(This article originally appeared on The C is for Crank and has been reprinted under an agreement.)
Monday morning, city council president Lorena González and public safety committee chair Lisa Herbold said they were both briefed last week by police chief Carmen Best on what the chief had previously described as “credible threats” to the Seattle Police Department East Precinct in early June, and that the chief described the threats as generalized threats to government buildings in cities up and down the West Coast rather than a specific threat to bomb, burn down, or otherwise damage the East Precinct. Best cited the alleged threats in June as one of the reasons police needed to keep protesters away from the building using tear gas, pepper spray, and eventually physical barricades in the area that became known as the CHOP.
A man had been murdered by the police. A heartbreaking video of the killing had made it to the internet. Thousands watched as a policeman kneeled on George Floyd’s neck, while Mr. Floyd begged for his life in vain.
Like protesters across the country, Seattle took a stand against police brutality only to experience more police brutality firsthand. Even non-protesters were harmed by the Seattle Police Department’s (SPD) negligence. On Capitol Hill, tear gas entered people’s homes and businesses, and the police did not care.
SPD voluntarily abandoned Capitol Hill’s East Precinct, and the neighborhood tone changed to one of collaboration. In a city physically divided by wealth and class, people came together around a common goal: ending police violence against the Black community.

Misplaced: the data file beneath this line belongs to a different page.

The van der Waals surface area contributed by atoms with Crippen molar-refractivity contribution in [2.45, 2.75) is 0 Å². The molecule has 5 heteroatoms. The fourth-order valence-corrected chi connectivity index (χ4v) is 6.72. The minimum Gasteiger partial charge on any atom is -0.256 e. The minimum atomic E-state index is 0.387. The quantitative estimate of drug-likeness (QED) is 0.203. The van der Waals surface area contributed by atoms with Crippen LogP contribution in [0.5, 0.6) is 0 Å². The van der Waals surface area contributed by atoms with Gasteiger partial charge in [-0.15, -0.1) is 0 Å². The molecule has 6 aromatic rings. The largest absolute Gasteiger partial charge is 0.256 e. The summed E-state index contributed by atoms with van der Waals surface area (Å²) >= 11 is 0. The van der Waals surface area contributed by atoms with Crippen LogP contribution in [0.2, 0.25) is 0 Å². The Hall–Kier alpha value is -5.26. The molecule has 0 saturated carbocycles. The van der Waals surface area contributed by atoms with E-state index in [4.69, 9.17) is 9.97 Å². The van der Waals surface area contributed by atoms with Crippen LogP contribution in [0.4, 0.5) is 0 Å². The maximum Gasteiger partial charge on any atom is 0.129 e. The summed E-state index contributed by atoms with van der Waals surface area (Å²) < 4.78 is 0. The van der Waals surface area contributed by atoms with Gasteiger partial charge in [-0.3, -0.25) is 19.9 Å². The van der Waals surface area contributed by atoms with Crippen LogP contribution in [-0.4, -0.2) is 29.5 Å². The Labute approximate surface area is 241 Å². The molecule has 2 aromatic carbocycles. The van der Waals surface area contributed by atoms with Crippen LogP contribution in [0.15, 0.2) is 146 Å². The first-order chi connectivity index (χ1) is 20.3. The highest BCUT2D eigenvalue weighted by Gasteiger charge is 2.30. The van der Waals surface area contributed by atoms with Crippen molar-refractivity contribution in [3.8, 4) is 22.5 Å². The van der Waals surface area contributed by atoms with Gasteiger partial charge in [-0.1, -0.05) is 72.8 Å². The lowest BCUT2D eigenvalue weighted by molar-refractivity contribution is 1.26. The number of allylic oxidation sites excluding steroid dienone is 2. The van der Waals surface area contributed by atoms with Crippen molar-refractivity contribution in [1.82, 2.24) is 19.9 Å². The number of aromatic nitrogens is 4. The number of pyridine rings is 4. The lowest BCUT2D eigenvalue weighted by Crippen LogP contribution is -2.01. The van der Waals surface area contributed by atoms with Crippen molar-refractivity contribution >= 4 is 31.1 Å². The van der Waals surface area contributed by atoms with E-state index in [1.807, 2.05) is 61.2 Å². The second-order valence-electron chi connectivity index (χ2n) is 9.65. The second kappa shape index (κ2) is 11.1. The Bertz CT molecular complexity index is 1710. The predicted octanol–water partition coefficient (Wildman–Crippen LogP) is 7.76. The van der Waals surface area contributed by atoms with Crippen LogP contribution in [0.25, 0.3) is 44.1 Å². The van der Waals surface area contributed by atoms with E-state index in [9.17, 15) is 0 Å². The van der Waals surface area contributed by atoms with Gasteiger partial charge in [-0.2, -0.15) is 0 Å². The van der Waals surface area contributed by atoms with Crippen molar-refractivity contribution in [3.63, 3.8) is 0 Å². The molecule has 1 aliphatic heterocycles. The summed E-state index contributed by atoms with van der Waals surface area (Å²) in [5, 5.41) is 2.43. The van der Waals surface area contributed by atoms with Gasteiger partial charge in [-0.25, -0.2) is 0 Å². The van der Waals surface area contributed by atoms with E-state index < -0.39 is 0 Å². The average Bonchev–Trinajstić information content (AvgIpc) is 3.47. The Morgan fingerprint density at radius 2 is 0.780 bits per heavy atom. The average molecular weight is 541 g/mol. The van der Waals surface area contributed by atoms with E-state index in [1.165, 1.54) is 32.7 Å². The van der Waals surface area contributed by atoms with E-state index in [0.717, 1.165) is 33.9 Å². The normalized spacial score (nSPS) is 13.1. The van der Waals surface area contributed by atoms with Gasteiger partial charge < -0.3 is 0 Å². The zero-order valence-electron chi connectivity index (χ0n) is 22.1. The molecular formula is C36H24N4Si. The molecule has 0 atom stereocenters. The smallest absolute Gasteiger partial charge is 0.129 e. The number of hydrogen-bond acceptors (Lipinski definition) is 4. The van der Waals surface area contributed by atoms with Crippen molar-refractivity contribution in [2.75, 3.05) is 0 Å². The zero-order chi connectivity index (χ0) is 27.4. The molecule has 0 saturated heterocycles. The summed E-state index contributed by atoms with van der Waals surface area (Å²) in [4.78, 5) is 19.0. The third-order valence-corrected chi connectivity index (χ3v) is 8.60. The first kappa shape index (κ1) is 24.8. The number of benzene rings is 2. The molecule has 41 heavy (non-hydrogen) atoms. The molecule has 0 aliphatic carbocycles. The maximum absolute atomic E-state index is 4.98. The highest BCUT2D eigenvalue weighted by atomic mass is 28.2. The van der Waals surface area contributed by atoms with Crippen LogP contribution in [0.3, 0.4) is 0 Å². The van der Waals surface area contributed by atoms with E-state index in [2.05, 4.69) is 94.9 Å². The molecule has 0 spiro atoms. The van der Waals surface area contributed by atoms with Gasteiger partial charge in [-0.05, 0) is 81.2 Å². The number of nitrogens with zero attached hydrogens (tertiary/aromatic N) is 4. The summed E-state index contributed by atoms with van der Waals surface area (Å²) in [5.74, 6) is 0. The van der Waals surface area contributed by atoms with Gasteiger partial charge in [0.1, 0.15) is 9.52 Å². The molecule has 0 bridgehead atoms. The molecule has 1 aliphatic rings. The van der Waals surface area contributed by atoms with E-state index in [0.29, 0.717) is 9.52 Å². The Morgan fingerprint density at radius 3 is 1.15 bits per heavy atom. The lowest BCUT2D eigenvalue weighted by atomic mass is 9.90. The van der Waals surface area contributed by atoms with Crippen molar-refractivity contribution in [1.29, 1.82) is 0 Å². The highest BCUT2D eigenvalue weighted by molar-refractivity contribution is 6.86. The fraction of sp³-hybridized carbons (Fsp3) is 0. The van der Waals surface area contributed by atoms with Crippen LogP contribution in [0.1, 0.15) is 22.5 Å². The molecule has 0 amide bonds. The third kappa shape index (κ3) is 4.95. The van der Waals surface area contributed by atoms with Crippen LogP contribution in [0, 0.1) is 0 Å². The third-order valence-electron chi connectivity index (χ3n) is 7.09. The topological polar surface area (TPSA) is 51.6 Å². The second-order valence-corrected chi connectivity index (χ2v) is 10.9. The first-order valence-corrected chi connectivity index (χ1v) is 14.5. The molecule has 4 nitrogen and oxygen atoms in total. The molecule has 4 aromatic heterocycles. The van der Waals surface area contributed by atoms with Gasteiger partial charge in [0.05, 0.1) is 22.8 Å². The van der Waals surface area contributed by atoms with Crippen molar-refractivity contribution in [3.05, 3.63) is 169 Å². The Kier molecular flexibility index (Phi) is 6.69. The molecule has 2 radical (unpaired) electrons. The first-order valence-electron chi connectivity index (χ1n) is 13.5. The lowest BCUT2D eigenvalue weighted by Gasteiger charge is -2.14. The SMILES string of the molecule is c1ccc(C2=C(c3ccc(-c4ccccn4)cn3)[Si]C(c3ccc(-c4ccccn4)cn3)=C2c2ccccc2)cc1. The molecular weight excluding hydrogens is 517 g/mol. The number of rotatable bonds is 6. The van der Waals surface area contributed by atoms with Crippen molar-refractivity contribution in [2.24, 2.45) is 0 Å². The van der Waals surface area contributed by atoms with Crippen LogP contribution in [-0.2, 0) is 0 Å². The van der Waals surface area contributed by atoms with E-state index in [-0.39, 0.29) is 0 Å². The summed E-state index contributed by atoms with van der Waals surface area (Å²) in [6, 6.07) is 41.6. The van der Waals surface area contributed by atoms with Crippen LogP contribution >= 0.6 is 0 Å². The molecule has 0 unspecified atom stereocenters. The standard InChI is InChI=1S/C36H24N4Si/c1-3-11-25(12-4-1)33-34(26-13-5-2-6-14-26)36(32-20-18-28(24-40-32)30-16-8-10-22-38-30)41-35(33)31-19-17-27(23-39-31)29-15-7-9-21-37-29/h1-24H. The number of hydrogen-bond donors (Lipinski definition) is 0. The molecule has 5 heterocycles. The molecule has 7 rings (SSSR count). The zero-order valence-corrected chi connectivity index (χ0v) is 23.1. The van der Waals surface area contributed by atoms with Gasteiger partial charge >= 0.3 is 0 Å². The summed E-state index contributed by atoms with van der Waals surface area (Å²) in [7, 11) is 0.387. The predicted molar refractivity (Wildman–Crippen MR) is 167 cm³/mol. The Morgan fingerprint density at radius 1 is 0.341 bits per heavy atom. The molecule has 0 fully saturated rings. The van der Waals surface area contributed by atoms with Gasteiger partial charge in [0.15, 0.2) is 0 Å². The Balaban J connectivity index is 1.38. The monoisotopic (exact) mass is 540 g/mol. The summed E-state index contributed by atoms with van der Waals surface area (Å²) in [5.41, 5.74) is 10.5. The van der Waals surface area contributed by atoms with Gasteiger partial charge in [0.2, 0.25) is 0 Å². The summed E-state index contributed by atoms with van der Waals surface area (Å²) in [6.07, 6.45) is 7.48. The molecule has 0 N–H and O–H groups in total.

A few days ago, while walking home from the “CHOP” (also known as the Capitol Hill Organized Protest) I stopped to talk to a neighbor, who in turn introduced me to her Boomer-age mom, who was visiting Seattle from a rural area of Washington State.
“You all gardening?” I asked, sucking air through the thick fabric of my face mask. “Actually … we just got back from the … CHOP. My mom wanted to see it,” my neighbor answered with the halting uncertainty many Seattleites use to describe this anarchic organism of a protest that has drawn fire — literally and figuratively — from everywhere.
I turned to the white, gray-haired woman in her plum-colored fleece and Costco sneakers — looking all the world like the star of the next “Karen” video on Twitter. I braced myself for what I assumed would be her pinched disdain for the grime, the chaos — the unfocused, raw wildness of these four blocks that just a few months ago symbolized ground zero for a gentrifying “new Seattle.” A neighborhood where million-dollar condos and cavernous breweries battled it out with the “old Seattle” of non-profit art spaces, low-lit gay bars, and church-basement AA meetings.
I was glad the lower half of my face was covered when I asked her politely, “What did you think of it?”
Ronnie Estoque is a freelance journalist currently working with the International Examiner and the South Seattle Emerald. He is driven to uplift marginalized voices in the South Seattle community through his writing, photography, and videography. You can keep up with his work by following his Twitter account @RonnieEstoque.
What we are seeing today is not just about George Floyd, Ahmaud Arbery, Breonna Taylor, Tony McDade and the horrific, continuous list of our murdered brothers and sisters — may they rest in power. This is about systemic injustice and systemic racism that has plagued this continent and our neighborhoods for 400 years.
These tragedies are constant reminders of the hate crimes, police brutality and systematic injustice the Black community faces far too frequently.
In Olympia, we’re thinking about our neighbors who have faced police brutality, negligence, and lost their lives due to an over-militarized and over-funded force: Yvonne McDonald, who died in mysterious circumstances; Andre Thompson and Bryson Chaplin, who were shot at by Olympia police and then each sentenced to prison terms; and Jackie Salyers, a Puyallup tribal member fatally shot by police in 2016.